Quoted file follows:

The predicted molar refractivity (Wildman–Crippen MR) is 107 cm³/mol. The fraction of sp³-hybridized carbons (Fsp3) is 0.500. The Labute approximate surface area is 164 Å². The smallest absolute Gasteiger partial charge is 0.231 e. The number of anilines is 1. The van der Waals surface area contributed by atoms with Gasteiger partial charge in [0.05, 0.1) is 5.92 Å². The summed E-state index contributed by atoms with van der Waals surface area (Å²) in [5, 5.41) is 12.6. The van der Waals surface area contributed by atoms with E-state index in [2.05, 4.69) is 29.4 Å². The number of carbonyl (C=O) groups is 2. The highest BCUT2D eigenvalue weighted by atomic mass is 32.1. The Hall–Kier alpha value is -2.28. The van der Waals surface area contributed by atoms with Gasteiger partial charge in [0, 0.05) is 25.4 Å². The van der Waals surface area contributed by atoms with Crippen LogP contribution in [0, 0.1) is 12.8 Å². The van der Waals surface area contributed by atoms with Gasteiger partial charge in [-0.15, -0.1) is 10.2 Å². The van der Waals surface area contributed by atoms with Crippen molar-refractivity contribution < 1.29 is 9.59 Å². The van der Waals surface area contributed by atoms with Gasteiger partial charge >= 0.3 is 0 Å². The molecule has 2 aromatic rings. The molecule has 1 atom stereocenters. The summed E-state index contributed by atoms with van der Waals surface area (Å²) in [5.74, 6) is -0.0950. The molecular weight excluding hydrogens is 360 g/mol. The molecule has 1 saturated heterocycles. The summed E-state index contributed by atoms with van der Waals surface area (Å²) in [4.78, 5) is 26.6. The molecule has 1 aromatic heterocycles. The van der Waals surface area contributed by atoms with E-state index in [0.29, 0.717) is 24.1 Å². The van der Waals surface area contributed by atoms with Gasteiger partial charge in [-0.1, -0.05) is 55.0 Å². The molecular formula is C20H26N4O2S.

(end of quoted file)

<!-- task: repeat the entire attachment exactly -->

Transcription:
The predicted molar refractivity (Wildman–Crippen MR) is 107 cm³/mol. The fraction of sp³-hybridized carbons (Fsp3) is 0.500. The Labute approximate surface area is 164 Å². The smallest absolute Gasteiger partial charge is 0.231 e. The number of anilines is 1. The van der Waals surface area contributed by atoms with Gasteiger partial charge in [0.05, 0.1) is 5.92 Å². The summed E-state index contributed by atoms with van der Waals surface area (Å²) in [5, 5.41) is 12.6. The van der Waals surface area contributed by atoms with E-state index in [2.05, 4.69) is 29.4 Å². The number of carbonyl (C=O) groups is 2. The highest BCUT2D eigenvalue weighted by atomic mass is 32.1. The Hall–Kier alpha value is -2.28. The van der Waals surface area contributed by atoms with Gasteiger partial charge in [0, 0.05) is 25.4 Å². The van der Waals surface area contributed by atoms with Crippen LogP contribution in [0, 0.1) is 12.8 Å². The van der Waals surface area contributed by atoms with Gasteiger partial charge in [-0.15, -0.1) is 10.2 Å². The van der Waals surface area contributed by atoms with Crippen molar-refractivity contribution < 1.29 is 9.59 Å². The van der Waals surface area contributed by atoms with Gasteiger partial charge >= 0.3 is 0 Å². The molecule has 2 aromatic rings. The molecule has 1 atom stereocenters. The summed E-state index contributed by atoms with van der Waals surface area (Å²) in [5.74, 6) is -0.0950. The molecular weight excluding hydrogens is 360 g/mol. The molecule has 1 saturated heterocycles. The summed E-state index contributed by atoms with van der Waals surface area (Å²) in [4.78, 5) is 26.6. The molecule has 1 aromatic heterocycles. The van der Waals surface area contributed by atoms with E-state index in [0.29, 0.717) is 24.1 Å². The van der Waals surface area contributed by atoms with Gasteiger partial charge in [-0.1, -0.05) is 55.0 Å². The molecular formula is C20H26N4O2S.